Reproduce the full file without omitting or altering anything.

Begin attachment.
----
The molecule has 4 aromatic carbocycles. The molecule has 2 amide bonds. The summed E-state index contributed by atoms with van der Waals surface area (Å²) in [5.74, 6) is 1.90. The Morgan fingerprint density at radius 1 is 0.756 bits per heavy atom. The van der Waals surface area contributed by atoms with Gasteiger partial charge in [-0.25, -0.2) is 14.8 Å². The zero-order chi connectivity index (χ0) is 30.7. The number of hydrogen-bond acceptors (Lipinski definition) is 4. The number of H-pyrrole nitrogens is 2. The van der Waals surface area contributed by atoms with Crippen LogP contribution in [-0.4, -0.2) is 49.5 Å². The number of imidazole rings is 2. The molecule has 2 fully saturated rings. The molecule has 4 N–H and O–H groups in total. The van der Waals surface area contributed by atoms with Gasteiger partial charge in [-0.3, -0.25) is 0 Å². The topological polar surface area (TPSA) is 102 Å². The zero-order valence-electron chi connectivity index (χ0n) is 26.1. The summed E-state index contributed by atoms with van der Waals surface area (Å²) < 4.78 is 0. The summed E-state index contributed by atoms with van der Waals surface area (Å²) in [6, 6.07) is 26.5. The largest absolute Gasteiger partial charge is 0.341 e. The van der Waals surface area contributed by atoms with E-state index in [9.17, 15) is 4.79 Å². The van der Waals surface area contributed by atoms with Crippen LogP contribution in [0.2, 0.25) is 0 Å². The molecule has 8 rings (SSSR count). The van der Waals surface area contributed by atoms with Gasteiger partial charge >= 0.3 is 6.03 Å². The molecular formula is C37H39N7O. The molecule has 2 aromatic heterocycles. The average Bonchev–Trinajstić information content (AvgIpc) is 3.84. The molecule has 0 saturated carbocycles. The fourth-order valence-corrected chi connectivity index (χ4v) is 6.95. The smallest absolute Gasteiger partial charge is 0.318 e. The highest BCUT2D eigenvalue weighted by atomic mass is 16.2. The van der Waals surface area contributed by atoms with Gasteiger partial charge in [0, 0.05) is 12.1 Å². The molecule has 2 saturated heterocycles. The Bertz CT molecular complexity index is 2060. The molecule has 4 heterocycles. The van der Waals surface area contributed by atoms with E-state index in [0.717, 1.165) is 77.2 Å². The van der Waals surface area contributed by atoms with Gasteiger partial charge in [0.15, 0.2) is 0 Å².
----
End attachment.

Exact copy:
The molecule has 4 aromatic carbocycles. The molecule has 2 amide bonds. The summed E-state index contributed by atoms with van der Waals surface area (Å²) in [5.74, 6) is 1.90. The Morgan fingerprint density at radius 1 is 0.756 bits per heavy atom. The van der Waals surface area contributed by atoms with Gasteiger partial charge in [-0.25, -0.2) is 14.8 Å². The zero-order chi connectivity index (χ0) is 30.7. The number of hydrogen-bond acceptors (Lipinski definition) is 4. The number of H-pyrrole nitrogens is 2. The van der Waals surface area contributed by atoms with Crippen LogP contribution in [-0.4, -0.2) is 49.5 Å². The number of imidazole rings is 2. The molecule has 2 fully saturated rings. The molecule has 4 N–H and O–H groups in total. The van der Waals surface area contributed by atoms with Gasteiger partial charge in [-0.3, -0.25) is 0 Å². The topological polar surface area (TPSA) is 102 Å². The zero-order valence-electron chi connectivity index (χ0n) is 26.1. The summed E-state index contributed by atoms with van der Waals surface area (Å²) < 4.78 is 0. The summed E-state index contributed by atoms with van der Waals surface area (Å²) in [6, 6.07) is 26.5. The largest absolute Gasteiger partial charge is 0.341 e. The van der Waals surface area contributed by atoms with E-state index in [9.17, 15) is 4.79 Å². The van der Waals surface area contributed by atoms with Crippen LogP contribution in [0.2, 0.25) is 0 Å². The molecule has 8 rings (SSSR count). The van der Waals surface area contributed by atoms with Gasteiger partial charge >= 0.3 is 6.03 Å². The molecular formula is C37H39N7O. The molecule has 2 aromatic heterocycles. The average Bonchev–Trinajstić information content (AvgIpc) is 3.84. The molecule has 0 saturated carbocycles. The fourth-order valence-corrected chi connectivity index (χ4v) is 6.95. The smallest absolute Gasteiger partial charge is 0.318 e. The highest BCUT2D eigenvalue weighted by atomic mass is 16.2. The van der Waals surface area contributed by atoms with Gasteiger partial charge in [0, 0.05) is 12.1 Å². The molecule has 2 saturated heterocycles. The Bertz CT molecular complexity index is 2060. The molecule has 4 heterocycles. The van der Waals surface area contributed by atoms with E-state index in [0.717, 1.165) is 77.2 Å². The van der Waals surface area contributed by atoms with Gasteiger partial charge in [0.15, 0.2) is 0 Å².